Flames began to lick Prahlada and Holika – but the devout Prahlada prayed to Lord Vishnu to save him from the burning flames and, hearing the prayers, Lord Vishnu granted him mercy, while the fire consumed Holika. Alas, Holika did not know that her immunity worked only when she entered the fire alone!

Prahlada felt sorry for Holika and named Holi festival after her. Today, this story represents the end of pride and the day after the Holika bonfire is celebrated as Holi.

4. Who celebrates Holi?

Holi is widely celebrated in India, Australia and around the world by Hindus, Sikhs, some Jains, Newar Buddhists and other non-Hindus. Indians, and many other new audiences, are deeply rooted in their culture and this is a special time for them.

5. How do people celebrate Holi?

On the eve of Holi, a pyre is lit for Holika. The ritual symbolises the victory of good over evil. People gather around the fire to sing and dance and may offer raw coconut and corn to the fire. The next morning, fun begins again in earnest with something akin to a high-stakes water-fight! Friends, family and strangers alike throw coloured powder, coloured water and coloured paint/ dye around in an atmosphere of frivolity and humour. The end results are a riot of colour and a truly unforgettable spectacle.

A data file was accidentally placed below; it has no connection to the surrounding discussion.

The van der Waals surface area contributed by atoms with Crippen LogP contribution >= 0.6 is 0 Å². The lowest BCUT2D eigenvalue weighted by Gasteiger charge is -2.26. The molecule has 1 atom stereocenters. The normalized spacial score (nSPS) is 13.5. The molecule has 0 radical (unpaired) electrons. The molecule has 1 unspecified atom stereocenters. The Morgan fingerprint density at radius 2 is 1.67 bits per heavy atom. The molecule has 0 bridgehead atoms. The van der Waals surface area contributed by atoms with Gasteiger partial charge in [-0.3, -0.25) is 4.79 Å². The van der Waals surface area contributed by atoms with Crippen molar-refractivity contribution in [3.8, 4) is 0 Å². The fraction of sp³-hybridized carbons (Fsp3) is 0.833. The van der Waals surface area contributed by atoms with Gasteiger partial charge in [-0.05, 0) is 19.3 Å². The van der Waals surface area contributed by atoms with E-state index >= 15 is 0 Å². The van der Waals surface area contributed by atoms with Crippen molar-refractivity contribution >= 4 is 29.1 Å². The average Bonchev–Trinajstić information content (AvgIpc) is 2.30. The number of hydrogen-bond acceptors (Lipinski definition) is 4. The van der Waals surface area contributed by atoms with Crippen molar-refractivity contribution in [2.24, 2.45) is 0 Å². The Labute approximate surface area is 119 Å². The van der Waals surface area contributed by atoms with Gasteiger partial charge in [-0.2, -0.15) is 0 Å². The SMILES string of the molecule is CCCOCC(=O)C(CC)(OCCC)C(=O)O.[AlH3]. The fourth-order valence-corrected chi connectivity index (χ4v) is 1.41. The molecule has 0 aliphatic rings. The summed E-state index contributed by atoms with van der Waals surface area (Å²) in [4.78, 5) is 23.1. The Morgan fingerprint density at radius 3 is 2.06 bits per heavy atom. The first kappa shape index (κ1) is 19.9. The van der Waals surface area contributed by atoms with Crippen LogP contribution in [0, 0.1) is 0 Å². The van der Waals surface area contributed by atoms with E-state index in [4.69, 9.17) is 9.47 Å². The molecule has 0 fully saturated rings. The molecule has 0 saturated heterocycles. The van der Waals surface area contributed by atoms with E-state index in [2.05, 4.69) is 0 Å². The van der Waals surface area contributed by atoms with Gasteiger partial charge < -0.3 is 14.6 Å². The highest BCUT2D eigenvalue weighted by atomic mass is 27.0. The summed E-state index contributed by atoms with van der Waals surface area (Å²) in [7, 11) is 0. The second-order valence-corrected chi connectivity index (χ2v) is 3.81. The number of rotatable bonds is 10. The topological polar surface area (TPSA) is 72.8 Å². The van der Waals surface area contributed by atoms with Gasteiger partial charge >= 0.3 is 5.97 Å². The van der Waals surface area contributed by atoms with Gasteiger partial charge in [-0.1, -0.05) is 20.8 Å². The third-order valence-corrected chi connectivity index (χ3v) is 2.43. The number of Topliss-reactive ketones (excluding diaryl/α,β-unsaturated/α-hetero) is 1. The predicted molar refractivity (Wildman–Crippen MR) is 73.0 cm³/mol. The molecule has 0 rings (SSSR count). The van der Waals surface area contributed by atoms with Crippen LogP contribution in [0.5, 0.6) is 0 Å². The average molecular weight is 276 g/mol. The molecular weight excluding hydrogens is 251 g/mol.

As one Holi festival attendee put it last year, “When we’re covered in colours, our differences no longer matter.”

6. Are there any traditional foods, clothes, or symbols on the day?

Holi is all about colour, so it’s probably best to wear clothes you don’t mind getting ruined! Aside from that, sweet dumplings (dahi vada), a condensed milk slice (barfi) and fried fritters (pakora) are popular Holi treats. Obviously, visiting family and friends is a very important part of Holi.